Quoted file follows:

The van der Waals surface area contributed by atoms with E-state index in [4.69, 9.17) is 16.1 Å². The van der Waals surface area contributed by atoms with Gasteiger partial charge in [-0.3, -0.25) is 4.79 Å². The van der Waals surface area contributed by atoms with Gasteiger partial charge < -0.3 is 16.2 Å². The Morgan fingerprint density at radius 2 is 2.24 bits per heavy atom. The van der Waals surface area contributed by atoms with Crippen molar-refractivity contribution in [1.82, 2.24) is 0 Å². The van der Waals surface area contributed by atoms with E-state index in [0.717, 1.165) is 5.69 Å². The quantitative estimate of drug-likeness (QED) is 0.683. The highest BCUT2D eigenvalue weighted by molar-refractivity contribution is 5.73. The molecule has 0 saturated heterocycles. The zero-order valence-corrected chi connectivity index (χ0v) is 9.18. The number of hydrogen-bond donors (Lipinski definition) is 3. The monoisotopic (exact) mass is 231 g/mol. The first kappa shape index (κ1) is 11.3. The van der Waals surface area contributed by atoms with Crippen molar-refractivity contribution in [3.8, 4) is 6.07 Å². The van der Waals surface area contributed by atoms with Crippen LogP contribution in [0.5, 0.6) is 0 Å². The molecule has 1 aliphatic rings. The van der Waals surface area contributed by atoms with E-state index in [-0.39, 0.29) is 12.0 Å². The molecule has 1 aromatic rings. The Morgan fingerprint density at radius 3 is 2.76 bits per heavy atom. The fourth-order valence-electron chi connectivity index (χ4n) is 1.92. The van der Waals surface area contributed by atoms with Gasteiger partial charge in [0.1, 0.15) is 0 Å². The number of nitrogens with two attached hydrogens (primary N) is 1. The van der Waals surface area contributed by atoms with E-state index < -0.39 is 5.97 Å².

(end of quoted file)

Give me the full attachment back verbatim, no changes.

The van der Waals surface area contributed by atoms with E-state index in [4.69, 9.17) is 16.1 Å². The van der Waals surface area contributed by atoms with Gasteiger partial charge in [-0.3, -0.25) is 4.79 Å². The van der Waals surface area contributed by atoms with Gasteiger partial charge < -0.3 is 16.2 Å². The Morgan fingerprint density at radius 2 is 2.24 bits per heavy atom. The van der Waals surface area contributed by atoms with Crippen molar-refractivity contribution in [1.82, 2.24) is 0 Å². The van der Waals surface area contributed by atoms with E-state index in [0.717, 1.165) is 5.69 Å². The quantitative estimate of drug-likeness (QED) is 0.683. The highest BCUT2D eigenvalue weighted by molar-refractivity contribution is 5.73. The molecule has 0 saturated heterocycles. The zero-order valence-corrected chi connectivity index (χ0v) is 9.18. The number of hydrogen-bond donors (Lipinski definition) is 3. The monoisotopic (exact) mass is 231 g/mol. The first kappa shape index (κ1) is 11.3. The van der Waals surface area contributed by atoms with Crippen molar-refractivity contribution in [3.8, 4) is 6.07 Å². The van der Waals surface area contributed by atoms with Crippen LogP contribution in [0.5, 0.6) is 0 Å². The molecule has 1 aliphatic rings. The van der Waals surface area contributed by atoms with E-state index in [-0.39, 0.29) is 12.0 Å². The molecule has 1 aromatic rings. The Morgan fingerprint density at radius 3 is 2.76 bits per heavy atom. The fourth-order valence-electron chi connectivity index (χ4n) is 1.92. The van der Waals surface area contributed by atoms with Gasteiger partial charge in [0.1, 0.15) is 0 Å². The number of nitrogens with two attached hydrogens (primary N) is 1. The van der Waals surface area contributed by atoms with E-state index < -0.39 is 5.97 Å².